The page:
14-Year-Old Boy Who Stabbed Classmate 114 Times Will Be Tried As An Adult For Her Murder

14-Year-Old Boy Who Stabbed Classmate 114 Times Will Be Tried As An Adult For Her Murder St. John County Sheriff's Office

A 14-year-old Florida boy who stabbed his 13-year-old classmate 114 times will be tried as an adult for her death, Florida’s Seventh Judicial Circuit announced. Aiden Fucci has been charged with first-degree murder for the death of Tristyn Bailey, with Seventh Judicial Circuit State Attorney R.J. Larizza telling an indictment jury: “He indicated to several witnesses that he was going to kill someone by taking them in the woods and stabbing them, which are certainly the facts of this case.”

  1. Tristyn Bailey’s body was found abandoned in a park. Located near the Durbin Amenity Center, authorities also discovered the murder weapon: a knife with the tip broken off. The tip was later discovered by the medical examiner inside Bailey’s body during a postmortem examination. The girl’s DNA was later found on Fucci’s shoes and a t-shirt found in his bedroom.
  2. She fought like hell for her life. Authorities say that of the 114 stab wounds she endured, Bailey had 49 wounds on her hands, arms, and head, proving that she fought back against Aiden Fucci in an effort to save her own life. Tragically, she was unsuccessful and succumbed to her significant injuries.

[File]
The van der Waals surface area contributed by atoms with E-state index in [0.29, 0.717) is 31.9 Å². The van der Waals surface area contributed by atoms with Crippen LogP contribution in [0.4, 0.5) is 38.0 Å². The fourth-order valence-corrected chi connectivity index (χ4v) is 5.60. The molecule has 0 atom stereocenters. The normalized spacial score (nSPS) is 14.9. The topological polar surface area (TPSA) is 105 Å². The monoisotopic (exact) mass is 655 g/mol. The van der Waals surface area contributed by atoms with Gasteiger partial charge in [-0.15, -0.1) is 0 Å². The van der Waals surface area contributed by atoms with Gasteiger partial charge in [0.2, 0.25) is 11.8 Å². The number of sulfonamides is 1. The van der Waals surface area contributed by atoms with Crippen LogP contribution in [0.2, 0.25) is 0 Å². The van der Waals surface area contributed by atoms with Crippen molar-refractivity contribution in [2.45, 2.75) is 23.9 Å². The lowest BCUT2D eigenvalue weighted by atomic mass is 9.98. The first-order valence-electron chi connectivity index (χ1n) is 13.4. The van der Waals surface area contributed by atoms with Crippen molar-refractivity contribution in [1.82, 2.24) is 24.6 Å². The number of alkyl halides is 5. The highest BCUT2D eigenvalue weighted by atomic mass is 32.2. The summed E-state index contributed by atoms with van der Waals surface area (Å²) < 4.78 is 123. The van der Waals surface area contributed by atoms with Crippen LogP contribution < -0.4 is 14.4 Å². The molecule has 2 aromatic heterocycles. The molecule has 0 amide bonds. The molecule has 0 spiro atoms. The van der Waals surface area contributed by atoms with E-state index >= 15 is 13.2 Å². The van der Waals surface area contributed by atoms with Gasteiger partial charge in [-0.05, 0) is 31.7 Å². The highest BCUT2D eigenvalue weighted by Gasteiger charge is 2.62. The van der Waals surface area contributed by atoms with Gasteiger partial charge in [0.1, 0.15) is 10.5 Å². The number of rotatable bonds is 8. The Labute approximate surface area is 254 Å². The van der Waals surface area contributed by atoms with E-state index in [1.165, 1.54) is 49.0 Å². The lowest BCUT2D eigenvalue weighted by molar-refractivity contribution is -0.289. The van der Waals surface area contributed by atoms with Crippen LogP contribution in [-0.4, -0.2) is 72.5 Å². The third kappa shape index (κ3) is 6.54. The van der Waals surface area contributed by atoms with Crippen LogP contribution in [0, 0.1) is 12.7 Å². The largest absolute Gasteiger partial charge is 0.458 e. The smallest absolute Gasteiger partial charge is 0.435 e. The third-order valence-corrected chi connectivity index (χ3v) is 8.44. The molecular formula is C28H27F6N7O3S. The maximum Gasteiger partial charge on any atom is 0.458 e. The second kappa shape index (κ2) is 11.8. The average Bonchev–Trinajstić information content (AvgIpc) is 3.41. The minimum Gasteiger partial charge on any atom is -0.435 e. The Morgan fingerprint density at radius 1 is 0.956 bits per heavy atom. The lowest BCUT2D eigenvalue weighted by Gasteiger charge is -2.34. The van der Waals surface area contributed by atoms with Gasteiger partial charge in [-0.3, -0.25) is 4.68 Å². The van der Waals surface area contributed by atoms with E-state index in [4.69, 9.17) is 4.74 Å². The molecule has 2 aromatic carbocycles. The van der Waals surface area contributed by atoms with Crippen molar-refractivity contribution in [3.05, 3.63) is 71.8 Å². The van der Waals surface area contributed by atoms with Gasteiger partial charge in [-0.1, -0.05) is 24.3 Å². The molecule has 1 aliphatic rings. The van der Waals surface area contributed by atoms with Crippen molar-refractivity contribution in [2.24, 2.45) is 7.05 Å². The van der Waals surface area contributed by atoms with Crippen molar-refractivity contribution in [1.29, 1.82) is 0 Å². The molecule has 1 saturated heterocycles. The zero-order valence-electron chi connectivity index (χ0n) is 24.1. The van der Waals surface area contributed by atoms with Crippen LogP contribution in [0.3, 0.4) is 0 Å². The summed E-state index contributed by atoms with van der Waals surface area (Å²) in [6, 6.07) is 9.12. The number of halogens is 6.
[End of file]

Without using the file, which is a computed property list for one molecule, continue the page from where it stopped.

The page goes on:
3. Fucci claimed he and Bailey had gotten into an argument. However, it’s unclear what caused the argument or what led him to attack her so viciously. Witnesses reported seeing Fucci and Bailey walking through the park at roughly 1:45 a.m. on Sunday, May 9. Bailey’s remains were found roughly eight hours after her family reported her missing at roughly 6 p.m. that same day by a neighbor.
  4. Parents were issued a stark warning to be more aware of what their children are getting up to. “I hope that parents will learn something from this, this vicious and brutal murder, and that is that you need to know what your kids are doing and what they are saying,” Larizza said. “Because while we might not be able to stop these brutal and vicious murders from happening, we ought to at least try.”
Jennifer has been the managing editor of Bolde since its launch in 2014. Before that, she was the founding editor of HelloGiggles and also worked as an entertainment writer for Bustle and Digital Spy. Her work has been published in Bon Appetit, Decider, Vanity Fair, The New York TImes, and many more.
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